The saying: “All that glitters is not gold” also applies to giveaways. The best example in this case would be the rather recent one of the mobile network provider O2 who sent USB pens as a giveaway to British business customers – which included a little ‘surprise’, namely a windows-specific virus.
The giveaway – and its potential impact
In O2’s case it was the business customers who had to bear the impact and repercussions of the virus. Although O2 did already alert them one day later via e-mail they still had to ensure that employees would not use the infected USB pens. In cases where it was already too late (come on, everyone likes to test out gifts like that asap!) computers need to be taken from the networks, data needs to be saved, and the PCs need to be cleaned. Employees who wanted to try the pens out in the quiet of their home have their hands full, too.
However, this damage is not always just limited to yourself. In the case of O2 the virus is more perfidious: If it infects computers which are used as web servers it also can – according to theregister.co.uk – affect the visitors of these web sites.
The offer of more or less attractive giveaways can be just another scam which is used by cybercriminals to gather private and/or business data. Depending on the possibilites the giveaway offers, a multitude of things can be implemented: Keyloggers, malware, Trojans, and even ransomware are just some of the examples that companies and people like you and I might have to deal with afterwards.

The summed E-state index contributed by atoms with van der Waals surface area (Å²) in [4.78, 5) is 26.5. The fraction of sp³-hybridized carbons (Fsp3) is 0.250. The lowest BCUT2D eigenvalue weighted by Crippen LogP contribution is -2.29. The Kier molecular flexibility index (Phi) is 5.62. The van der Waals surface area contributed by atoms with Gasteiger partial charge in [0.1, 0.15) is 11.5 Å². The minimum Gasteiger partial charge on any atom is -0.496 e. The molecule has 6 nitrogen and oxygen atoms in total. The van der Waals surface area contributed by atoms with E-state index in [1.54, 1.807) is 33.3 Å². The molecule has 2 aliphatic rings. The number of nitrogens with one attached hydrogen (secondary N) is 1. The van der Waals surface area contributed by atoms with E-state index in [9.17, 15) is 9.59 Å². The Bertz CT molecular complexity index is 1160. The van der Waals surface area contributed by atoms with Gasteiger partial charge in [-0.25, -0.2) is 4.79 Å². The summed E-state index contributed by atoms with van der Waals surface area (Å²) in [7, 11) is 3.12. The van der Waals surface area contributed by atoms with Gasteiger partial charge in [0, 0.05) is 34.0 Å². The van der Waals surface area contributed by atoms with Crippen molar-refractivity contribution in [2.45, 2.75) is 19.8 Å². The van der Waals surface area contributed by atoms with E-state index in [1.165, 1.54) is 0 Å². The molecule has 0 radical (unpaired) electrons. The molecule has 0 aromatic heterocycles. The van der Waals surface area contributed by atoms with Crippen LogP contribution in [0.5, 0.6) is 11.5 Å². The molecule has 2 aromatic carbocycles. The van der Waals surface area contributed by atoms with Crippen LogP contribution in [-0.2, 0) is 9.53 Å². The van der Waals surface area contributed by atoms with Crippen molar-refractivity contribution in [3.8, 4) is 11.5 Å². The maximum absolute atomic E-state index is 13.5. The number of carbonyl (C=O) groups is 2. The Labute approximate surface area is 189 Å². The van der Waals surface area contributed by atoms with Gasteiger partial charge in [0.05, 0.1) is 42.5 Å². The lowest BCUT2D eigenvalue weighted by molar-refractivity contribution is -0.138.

In an article from 2011 the Microsoft TechNet blog describes a test that shows that nothing – not even mice – are safe from being used for evil. The result was quite interesting, so read up on it if you find the time.
In a more recent study, Elie Burstein, team lead for Anti-Fraud and Abuse Research at Google discovered that not just giveaways can become harmful to companies and private citizens. His test was all about “lost” USB sticks, how many of them were picked up – and on how many of them the files placed on said sticks were opened. About 98 percent of all “lost” USB sticks were picked up and – alarmingly – about 45 percent of these sticks called home. This is equally dangerous for companies and private citizens.
Thus pay attention: All that glitters is not gold!